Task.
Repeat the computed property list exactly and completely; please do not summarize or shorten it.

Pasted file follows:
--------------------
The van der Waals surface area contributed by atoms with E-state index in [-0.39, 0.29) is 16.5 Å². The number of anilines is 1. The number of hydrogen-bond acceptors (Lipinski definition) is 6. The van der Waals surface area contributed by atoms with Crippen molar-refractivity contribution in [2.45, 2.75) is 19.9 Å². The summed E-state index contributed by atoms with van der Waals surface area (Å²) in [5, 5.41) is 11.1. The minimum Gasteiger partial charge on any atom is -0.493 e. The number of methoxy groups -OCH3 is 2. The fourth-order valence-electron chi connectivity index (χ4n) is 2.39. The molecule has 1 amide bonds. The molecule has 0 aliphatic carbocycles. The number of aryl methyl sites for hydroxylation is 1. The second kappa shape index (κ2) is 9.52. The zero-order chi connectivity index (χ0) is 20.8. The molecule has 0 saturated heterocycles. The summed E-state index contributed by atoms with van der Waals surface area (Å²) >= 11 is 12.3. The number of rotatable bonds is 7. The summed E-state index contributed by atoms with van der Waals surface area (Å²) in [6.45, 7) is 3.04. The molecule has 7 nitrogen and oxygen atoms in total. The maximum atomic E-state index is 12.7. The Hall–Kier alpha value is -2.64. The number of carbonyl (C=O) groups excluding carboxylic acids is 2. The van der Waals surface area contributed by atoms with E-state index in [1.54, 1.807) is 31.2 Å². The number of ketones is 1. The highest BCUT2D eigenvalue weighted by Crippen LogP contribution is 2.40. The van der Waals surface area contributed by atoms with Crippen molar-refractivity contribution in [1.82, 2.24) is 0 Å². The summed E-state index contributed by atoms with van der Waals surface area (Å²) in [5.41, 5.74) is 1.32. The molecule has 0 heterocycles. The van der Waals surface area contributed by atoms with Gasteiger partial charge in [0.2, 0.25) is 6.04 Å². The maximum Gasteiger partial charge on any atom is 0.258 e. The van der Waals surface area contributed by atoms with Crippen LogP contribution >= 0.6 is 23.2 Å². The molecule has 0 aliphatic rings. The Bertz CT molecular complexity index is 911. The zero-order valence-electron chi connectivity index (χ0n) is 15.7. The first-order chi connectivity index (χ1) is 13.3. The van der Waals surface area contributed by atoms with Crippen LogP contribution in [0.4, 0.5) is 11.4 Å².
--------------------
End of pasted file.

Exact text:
The van der Waals surface area contributed by atoms with E-state index in [-0.39, 0.29) is 16.5 Å². The number of anilines is 1. The number of hydrogen-bond acceptors (Lipinski definition) is 6. The van der Waals surface area contributed by atoms with Crippen molar-refractivity contribution in [2.45, 2.75) is 19.9 Å². The summed E-state index contributed by atoms with van der Waals surface area (Å²) in [5, 5.41) is 11.1. The minimum Gasteiger partial charge on any atom is -0.493 e. The number of methoxy groups -OCH3 is 2. The fourth-order valence-electron chi connectivity index (χ4n) is 2.39. The molecule has 1 amide bonds. The molecule has 0 aliphatic carbocycles. The number of aryl methyl sites for hydroxylation is 1. The second kappa shape index (κ2) is 9.52. The zero-order chi connectivity index (χ0) is 20.8. The molecule has 0 saturated heterocycles. The summed E-state index contributed by atoms with van der Waals surface area (Å²) >= 11 is 12.3. The number of rotatable bonds is 7. The summed E-state index contributed by atoms with van der Waals surface area (Å²) in [6.45, 7) is 3.04. The molecule has 7 nitrogen and oxygen atoms in total. The maximum atomic E-state index is 12.7. The Hall–Kier alpha value is -2.64. The number of carbonyl (C=O) groups excluding carboxylic acids is 2. The van der Waals surface area contributed by atoms with E-state index in [1.54, 1.807) is 31.2 Å². The number of ketones is 1. The highest BCUT2D eigenvalue weighted by Crippen LogP contribution is 2.40. The van der Waals surface area contributed by atoms with Crippen molar-refractivity contribution in [1.82, 2.24) is 0 Å². The summed E-state index contributed by atoms with van der Waals surface area (Å²) in [5.41, 5.74) is 1.32. The molecule has 0 heterocycles. The van der Waals surface area contributed by atoms with Gasteiger partial charge in [0.2, 0.25) is 6.04 Å². The maximum Gasteiger partial charge on any atom is 0.258 e. The van der Waals surface area contributed by atoms with Crippen LogP contribution >= 0.6 is 23.2 Å². The molecule has 0 aliphatic rings. The Bertz CT molecular complexity index is 911. The zero-order valence-electron chi connectivity index (χ0n) is 15.7. The first-order chi connectivity index (χ1) is 13.3. The van der Waals surface area contributed by atoms with Crippen LogP contribution in [0.4, 0.5) is 11.4 Å².